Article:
Stalemate

I would wonder what kept bringing them back to me. With their fists clenching and unclenching softly in unknown anticipation, they would look at me, their lips apart, panting as if to about to say something extremely exciting. But they would be silent just like my pursued lips as I shoved them away. I still remember the grime that they would be covered with. Was it their fault? Is not dirt and dust the rule of the world where there are no walls nor roofs?

Childhood is a fancy world to live in. Everything is important. You know everything and life is a wonderful story unfolding before your eyes. You are happy to believe that the world is a small place with a set of rules that you know well how to bend to your wishes. You have textbooks and goals. You have manners and ambitions. You know poetic verses by the heart and your imagination is vivid.

It is often at such an age that you believe you are going to change the world for good one day. You see problems and you see solutions. Simple solutions, believable, achievable, doable. And then you set out to make things right. There’s a fire within that burns, and you believe its insatiable till you make your journey right, and get the goal you aimed so hard at.

One morning, as I stepped out of the home to make my routine walk towards the playground, Neela broke her silent companionship, which I never realized when I was endowed with, by asking if they could play with us. I did not hesitate, I was not the one who would. I was rebellious, going against the dictates my parents had presented me with about staying away from them.

e4 … e5

We would play often after that day. On rainy days my friends would fail to show up. It was for the reason that their catching cold was an unsuitable proposition to their mothers. Who was I to complain, who had been branded unruly by his parents? And why would I complain, when I had another set of friends who would simply join my walk towards the park, springing out of nowhere with something interesting to share every day. They liked to ask about my day. I liked talking about my day.

Nf3 … Nf6

I once took a gift for them. It was not much, just a pack of Uncle Chips (yes, this story is of old days, and that brand was all rage back then). It was delicious, and it would crack on the tongue inside the closed mouth as the upper jaw pressed close on the lower. The tiny specks of salted potatoes was a bliss. I gave it to them when they appeared, while I was on the way to the park. Did they love it? Yes! Which kid does not love Uncle Chips? I promise myself to bring more for them in future. Not like I would get it every day myself, but 2-3 days of cajoling and good behaviour in the house did the trick.

One day Zimmidar asks out, enquiring the cost of the pack of Uncle Chips which we had devoured a few minutes back. I revert back with the 10 rupees price of the item. He is lost in thought for the rest of the evening, often missing the catch to my annoyance. Later at home, when I retrospect over the incident, I realize he must feel I was doing some sort of favour to them by sharing the chips with them. I decided not to do that again.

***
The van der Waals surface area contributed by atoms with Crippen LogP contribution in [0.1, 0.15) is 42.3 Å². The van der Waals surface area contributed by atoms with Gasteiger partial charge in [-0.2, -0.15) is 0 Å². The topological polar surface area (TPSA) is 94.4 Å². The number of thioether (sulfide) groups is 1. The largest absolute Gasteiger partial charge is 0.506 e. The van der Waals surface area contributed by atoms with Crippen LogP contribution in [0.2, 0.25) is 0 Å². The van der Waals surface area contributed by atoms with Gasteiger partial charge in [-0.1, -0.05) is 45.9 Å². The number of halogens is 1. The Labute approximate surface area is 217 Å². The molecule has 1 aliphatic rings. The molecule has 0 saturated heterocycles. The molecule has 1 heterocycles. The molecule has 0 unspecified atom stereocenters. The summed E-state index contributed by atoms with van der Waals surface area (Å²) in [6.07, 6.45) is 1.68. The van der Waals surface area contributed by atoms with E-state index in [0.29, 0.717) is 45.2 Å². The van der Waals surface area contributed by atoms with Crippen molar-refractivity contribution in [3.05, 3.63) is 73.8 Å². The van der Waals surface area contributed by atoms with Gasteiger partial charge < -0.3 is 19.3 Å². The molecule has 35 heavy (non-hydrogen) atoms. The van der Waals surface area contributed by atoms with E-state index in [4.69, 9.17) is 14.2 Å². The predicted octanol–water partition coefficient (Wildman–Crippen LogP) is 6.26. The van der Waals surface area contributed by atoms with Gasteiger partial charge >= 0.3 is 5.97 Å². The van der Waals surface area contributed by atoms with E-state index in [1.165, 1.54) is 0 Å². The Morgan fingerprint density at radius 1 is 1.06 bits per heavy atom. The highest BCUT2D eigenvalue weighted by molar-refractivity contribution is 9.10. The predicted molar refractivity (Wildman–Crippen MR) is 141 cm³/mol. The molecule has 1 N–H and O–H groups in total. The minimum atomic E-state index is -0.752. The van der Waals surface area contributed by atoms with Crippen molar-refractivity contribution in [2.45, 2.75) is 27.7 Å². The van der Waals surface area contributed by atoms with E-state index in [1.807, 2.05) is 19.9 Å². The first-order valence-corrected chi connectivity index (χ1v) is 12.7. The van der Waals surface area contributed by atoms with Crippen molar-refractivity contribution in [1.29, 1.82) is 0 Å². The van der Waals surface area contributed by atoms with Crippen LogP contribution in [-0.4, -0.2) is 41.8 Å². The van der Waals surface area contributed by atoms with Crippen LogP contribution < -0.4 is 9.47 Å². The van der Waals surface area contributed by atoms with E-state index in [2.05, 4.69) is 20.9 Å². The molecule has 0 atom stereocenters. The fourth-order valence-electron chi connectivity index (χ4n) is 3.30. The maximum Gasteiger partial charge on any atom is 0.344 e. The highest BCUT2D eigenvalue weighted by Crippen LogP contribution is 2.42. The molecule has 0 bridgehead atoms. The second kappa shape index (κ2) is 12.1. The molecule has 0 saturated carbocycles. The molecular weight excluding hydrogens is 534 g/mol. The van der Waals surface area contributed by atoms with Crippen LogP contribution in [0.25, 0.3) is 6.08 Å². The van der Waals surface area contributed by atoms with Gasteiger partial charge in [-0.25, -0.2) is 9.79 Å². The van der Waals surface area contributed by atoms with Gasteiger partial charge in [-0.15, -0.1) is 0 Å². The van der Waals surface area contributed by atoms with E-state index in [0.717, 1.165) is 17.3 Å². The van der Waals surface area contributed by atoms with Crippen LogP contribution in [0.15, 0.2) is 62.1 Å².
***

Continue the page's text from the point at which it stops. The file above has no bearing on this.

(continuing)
d4 … Nxe4

My regular ‘forgetting to bring’ the Uncle Chips must have made them suspicious. One day the first words Neela greets me with is if I can bring some Uncle Chips the next day. She goes on to describe how tasty it is and how they are missing it. She even says that she has had dreams of the Uncle on the green packet coming to life.

I ask her to bring one herself for a change if she was missing it so much. Her smile falters for a moment but then is back in a flash. Next day she carries a small tin tiffin box. I wonder if that contains Chips. To my delight it contains kheer. They refuse to have a share, saying their mother sent it especially for me. I am delighted, and the weight of the Uncle Chips lifts slowly, as the tiffin empties.

Bd3 … d5

But something had changed. I would carry the Uncle Chips less often now. Something coming from Neela and Zimmidar’s home was more frequent now. It was on a similar walk to the park when Zimmidar excitedly told me that his mother was getting a new child. That was thrilling, and I immediately expressed my interest in seeing the newcomer kid.

Neela looked less excited. Her face carried marks of weariness. I brought this up with the question of whether she didn’t want to have another sibling. She stayed mum. I joked that then they would have to share my Chips with another person. Maybe it would be better if I instead gave the entire pack to them. There was a momentary glint in Zimmidar’s eyes which I didn’t quite catch. It kept haunting me for the rest of the night. Was it happiness? Or jealousy? I decided to confront him about this the next day. He told me it was generous of me to think of giving the entire pack to them. I thought I registered some pain in his tone and asserted I was only joking. He said his life was full of jokes. I found it funny so we had a good laugh.

Nxe5 … Nd7
Nxf7 … Qe7

The innocence of childhood comes with the gift of forgetting. It was several days before I noticed Neela was very frequently absent from our playtime these days. I asked her about this the next time I met her. She asked me who takes care of me when I am sick. It was the mother, I replied. And who takes care of mother when she is sick, as asks. Father, I answered. And when both mother and father are sick? I told her that never happens but I thought about it for a long time. I concluded her parents were sick. I decided to visit them at goodwill.